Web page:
Tag Archives: Supreme Court

Kentucky Supreme Court Holds that Compliance with a Regulatory Air Permit Precludes Injunctive Relief for an Alleged Nuisance

By Donald J. Kelly and H. Carl Horneman

In a yet-to-be published Opinion rendered September 28, 2017, the Kentucky Supreme Court, in a matter of first impression, dealt with whether the Clean Air Act (CAA) preempts state common law tort claims for damages or injunctive relief where harm is alleged to result from air pollutant emissions authorized by a permit issued by a regulatory authority entrusted to carefully balance environmental and economic factors. In Brown-Forman Corporation and Heaven Hill Distilleries, Inc. v. George Miller, ___S.W.3d__ (2017), 2017 WL 4296968, Plaintiff seeks to certify a class action based upon the alleged accumulation of “whiskey fungus” on surfaces in proximity to Defendants’ alcoholic beverage production and warehousing operations. In addition to seeking class certification for alleged damages to both real and personal property, Plaintiffs brought claims based upon Continue reading Kentucky Supreme Court Holds that Compliance with a Regulatory Air Permit Precludes Injunctive Relief for an Alleged Nuisance

Supreme Court Overturns EPA’s MATS Rule

By Max E. Bridges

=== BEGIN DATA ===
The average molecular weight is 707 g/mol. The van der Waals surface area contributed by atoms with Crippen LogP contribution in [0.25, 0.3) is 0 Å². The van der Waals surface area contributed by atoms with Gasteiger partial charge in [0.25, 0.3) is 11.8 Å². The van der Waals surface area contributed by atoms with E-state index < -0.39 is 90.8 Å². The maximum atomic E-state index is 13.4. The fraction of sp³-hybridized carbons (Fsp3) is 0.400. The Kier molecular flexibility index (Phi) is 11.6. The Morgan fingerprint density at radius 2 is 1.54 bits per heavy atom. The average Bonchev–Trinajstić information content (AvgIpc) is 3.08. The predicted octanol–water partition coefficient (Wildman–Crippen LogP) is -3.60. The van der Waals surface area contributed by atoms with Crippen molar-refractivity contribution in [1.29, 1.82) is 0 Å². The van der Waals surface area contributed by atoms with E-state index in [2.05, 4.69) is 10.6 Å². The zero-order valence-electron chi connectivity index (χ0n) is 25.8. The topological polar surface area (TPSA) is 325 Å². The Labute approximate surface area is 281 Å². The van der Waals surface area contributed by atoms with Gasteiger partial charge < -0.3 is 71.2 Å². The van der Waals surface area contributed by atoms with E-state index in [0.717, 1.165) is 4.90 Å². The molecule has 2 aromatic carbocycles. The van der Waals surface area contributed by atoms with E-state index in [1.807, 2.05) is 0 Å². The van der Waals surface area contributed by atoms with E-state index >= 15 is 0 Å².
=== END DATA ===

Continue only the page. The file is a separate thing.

Supreme Court 2On June 29, the U.S. Supreme Court struck down the EPA’s Mercury and Air Toxics Standards (MATS), an Obama administration effort to limit toxic emissions of mercury and other hazardous air pollutants (HAPs) from Electric Generating Units (EGUs). In a 5-4 decision under the name Michigan v. EPA, the Court held the EPA unreasonably interpreted the Clean Air Act (CAA) to not require consideration of emissions reduction costs when it decided whether to regulate HAP emissions from EGUs. The 1990 amendment to the Clean Air Act included several provisions to force reduction of EGU emissions that according to Justice Scalia “were expected to have the collateral effect of reducing [their] emission of [HAPs].”  So, Congress directed the EPA to study public health hazards posed by HAP emissions from EGUs and regulate the emissions under Section 112 of the Act if the Agency found that to be “appropriate and necessary.” CAA §7412(n)(1).  In 2000 the EPA found regulation of HAP emissions from oil and coal fueled EGUs to be appropriate and necessary without giving any consideration to the costs or benefits of such regulation.  Then in 2012 the EPA reaffirmed that Continue reading Supreme Court Overturns EPA’s MATS Rule